New Defense research report from Business Monitor International is now available from Fast Market Research
[ClickPress, Fri Dec 20 2013] China has embarked on a major diplomatic push to improve relations with its neighbours in Southeast Asia - with the pointed exception of the Philippines. Beijing is furious with Manila's decision to refer their territorial dispute over Scarborough Shoal to a UN tribunal, and is working to isolate and punish the Philippines for going against its wishes. To improve its regional image, Beijing has agreed to begin talks about the formulation of a new Code of Conduct for the South China Sea, although there has not yet been any substantive progress. Tensions over the disputed Diaoyu/Senkaku Islands with Japan also remain a concern.
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China's military modernisation programme is continuing unabated. A likely order for Russian Sukhoi Su-35 fighter jets aside, the Chinese defence industry is becoming increasingly self-sufficient, and new structural reforms within the aerospace and shipbuilding sectors should drive further improvements.
The Chinese defence industry was certainly buoyed when it secured its most important export contract to date, as Turkey confirmed in October that it had selected the Chinese HQ-9 system to fulfil an air defence requirement. The win signalled that Chinese companies are becoming competitive in the world market for advanced military systems (they have previously only dominated in the low end of the market). However, the fact that China offered the HQ-9 for US$3.5bn, compared with around US$4.5-5bn for the competing European, Russian and US options, suggested that China's advantage is still very much based on cost, rather than on capability.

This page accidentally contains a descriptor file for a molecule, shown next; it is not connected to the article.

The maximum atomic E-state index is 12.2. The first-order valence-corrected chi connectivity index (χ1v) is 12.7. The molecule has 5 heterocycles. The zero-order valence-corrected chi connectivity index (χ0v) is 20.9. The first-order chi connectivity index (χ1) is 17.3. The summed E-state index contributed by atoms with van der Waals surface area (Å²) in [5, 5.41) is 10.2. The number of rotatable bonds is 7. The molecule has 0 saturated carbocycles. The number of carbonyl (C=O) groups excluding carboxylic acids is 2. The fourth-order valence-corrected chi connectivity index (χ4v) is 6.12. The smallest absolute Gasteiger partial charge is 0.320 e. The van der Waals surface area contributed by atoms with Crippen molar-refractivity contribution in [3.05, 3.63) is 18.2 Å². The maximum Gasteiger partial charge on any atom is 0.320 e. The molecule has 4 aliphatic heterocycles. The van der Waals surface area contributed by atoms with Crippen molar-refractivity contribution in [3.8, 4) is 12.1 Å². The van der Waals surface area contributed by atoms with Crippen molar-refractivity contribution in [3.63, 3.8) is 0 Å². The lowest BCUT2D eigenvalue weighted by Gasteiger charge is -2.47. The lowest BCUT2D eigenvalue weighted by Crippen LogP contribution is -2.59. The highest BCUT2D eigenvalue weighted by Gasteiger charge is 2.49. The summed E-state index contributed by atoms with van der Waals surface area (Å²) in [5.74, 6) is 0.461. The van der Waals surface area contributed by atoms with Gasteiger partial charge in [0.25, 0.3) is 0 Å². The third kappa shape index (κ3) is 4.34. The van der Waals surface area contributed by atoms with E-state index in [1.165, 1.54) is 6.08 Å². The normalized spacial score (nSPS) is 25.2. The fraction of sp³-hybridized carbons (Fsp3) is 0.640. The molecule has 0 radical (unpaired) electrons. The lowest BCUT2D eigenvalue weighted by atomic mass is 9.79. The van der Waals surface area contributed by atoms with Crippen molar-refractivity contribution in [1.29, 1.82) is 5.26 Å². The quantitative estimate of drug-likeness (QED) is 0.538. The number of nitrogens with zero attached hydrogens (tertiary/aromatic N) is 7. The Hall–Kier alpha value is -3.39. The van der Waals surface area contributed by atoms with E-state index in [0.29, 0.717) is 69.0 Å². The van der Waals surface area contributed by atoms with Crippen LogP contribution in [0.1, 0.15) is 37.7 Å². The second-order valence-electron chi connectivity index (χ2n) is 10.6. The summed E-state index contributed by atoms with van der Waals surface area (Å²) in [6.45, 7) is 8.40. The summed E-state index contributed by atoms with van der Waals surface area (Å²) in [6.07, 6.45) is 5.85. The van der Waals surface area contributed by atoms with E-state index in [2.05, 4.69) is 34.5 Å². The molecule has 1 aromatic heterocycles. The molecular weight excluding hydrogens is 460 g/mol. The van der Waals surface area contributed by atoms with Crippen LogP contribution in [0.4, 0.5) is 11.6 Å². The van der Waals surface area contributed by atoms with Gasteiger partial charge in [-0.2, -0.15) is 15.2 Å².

The territorial dispute with the Philippines continues to simmer. The ITLOS tribunal process could yet prove a major international embarrassment for China, but the hearings now look set to continue well into 2014. This gives China a window of opportunity to improve its image in Southeast Asia ahead of a possibly damaging verdict, especially if it drives meaningful progress towards the establishment of a new Code of Conduct for the South China Sea.
Relations with Japan have been more stable than they were in 2012, although Beijing and Tokyo have continued to trade barbs over the disputed Diaoyu/Senkaku islands. Japanese Prime Minister Shinzo Abe has repeatedly hinted that he will visit the controversial Yasukuni shrine; should he choose to do so, Sino-Japanese relations will inevitably take another dive. As both countries bolster their capabilities in the East China Sea, that becomes an increasingly worrying prospect. On the other hand, if Abe is judicious in steering clear of Yasukuni, the likely reward will be a summit with President Xi Jinping, something the two sides have been discussing for some time.
China's uncertain economic outlook presents one possible threat to defence modernisation, especially if Beijing starts to feel that it cannot sustain generous defence budget increases
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